by Sajay Samuel & Samar Farage
After some months of their meeting, Shakti and Jeet dropped by for a weekend. This would be the first time we would meet her. Jeet was still courting her and evidently needed to move matters forward. And so, one crisp fall weekend, in a little flat in a little town in Central Pennsylvania, we supped on a dinner prepared by Jeet for Shakti. If food is the music of love, on that clear night we partook of a glorious song.
To us she seemed an improbable gift: beautiful, charming, and wise beyond her years, a sharp intelligence wrapped in a warm wit, a shard of light around which many could gather. She was forgiving—when we could not attend their wedding in New York; she was hospitable to a fault—when we risked a journey to the big city to see them; she sternly prodded and poked as only a motherly editor would—when she heard we might have something to write about. We met her about once a year and each time we parted we left heartened, lifted.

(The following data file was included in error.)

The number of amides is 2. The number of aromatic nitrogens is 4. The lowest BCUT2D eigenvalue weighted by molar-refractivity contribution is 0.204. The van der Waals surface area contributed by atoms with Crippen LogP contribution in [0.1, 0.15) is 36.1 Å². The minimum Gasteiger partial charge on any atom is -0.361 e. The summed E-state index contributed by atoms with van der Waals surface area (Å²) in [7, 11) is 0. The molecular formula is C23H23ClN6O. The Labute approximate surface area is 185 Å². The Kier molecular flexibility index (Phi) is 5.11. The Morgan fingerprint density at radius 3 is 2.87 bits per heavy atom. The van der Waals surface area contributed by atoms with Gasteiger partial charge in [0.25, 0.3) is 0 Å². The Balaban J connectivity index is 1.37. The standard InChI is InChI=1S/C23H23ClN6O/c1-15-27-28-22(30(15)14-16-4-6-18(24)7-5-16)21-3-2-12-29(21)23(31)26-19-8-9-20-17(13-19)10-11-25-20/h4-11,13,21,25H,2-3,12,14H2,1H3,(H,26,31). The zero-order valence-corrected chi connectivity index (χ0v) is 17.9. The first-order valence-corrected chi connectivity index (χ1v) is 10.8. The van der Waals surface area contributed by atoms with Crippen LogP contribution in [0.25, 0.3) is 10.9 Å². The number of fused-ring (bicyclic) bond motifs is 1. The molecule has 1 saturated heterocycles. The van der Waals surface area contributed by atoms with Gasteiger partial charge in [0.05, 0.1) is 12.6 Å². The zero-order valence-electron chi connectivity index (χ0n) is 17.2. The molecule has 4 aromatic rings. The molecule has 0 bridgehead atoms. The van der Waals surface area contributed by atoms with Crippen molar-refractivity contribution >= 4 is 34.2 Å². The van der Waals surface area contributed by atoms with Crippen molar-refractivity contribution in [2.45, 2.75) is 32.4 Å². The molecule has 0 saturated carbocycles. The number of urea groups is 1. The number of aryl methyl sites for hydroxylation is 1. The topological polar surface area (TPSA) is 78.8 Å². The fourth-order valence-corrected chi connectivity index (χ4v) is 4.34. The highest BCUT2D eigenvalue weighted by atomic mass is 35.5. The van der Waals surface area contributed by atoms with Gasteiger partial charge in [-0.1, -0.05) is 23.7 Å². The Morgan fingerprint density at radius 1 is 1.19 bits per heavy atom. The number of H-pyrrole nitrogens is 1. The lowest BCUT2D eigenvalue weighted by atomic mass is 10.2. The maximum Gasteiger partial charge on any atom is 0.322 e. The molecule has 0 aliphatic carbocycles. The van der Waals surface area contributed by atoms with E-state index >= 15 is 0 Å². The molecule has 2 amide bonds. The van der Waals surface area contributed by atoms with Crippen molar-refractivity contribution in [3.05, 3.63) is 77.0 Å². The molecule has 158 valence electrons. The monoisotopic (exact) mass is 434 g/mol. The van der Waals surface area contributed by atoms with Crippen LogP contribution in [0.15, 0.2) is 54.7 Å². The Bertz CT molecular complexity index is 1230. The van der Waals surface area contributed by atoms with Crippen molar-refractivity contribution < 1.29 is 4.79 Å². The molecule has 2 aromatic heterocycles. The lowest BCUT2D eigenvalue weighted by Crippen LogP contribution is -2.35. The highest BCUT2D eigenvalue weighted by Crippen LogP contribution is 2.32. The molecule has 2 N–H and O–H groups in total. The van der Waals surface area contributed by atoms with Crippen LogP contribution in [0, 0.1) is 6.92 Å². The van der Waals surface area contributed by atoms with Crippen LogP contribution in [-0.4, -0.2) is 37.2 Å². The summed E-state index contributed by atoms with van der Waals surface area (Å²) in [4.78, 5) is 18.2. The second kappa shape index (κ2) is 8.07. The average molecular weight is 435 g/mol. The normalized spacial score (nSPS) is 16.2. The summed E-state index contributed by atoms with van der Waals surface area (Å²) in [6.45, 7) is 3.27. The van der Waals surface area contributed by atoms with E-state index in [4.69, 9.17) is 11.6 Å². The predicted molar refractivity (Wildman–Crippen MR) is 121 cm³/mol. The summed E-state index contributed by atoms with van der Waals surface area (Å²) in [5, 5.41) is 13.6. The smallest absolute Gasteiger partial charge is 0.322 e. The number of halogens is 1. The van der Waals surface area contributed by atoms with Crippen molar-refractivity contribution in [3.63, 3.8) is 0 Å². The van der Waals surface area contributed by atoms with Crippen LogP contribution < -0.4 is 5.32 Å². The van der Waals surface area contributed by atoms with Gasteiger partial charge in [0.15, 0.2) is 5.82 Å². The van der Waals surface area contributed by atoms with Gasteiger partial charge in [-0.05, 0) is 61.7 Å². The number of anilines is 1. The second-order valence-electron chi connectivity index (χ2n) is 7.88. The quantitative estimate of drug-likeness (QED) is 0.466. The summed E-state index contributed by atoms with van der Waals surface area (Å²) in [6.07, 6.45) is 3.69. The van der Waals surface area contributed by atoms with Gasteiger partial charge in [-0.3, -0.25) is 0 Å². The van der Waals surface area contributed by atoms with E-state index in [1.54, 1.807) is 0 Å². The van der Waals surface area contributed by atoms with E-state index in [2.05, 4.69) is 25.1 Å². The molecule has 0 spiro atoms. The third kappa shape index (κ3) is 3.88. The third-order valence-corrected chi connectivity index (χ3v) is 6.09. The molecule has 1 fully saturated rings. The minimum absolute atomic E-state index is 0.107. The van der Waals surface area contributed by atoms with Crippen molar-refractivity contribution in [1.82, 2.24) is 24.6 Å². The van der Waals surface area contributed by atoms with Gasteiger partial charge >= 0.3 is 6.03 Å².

And now we miss her. And now we weep for him she has left behind. And now we take joy in the memory of her.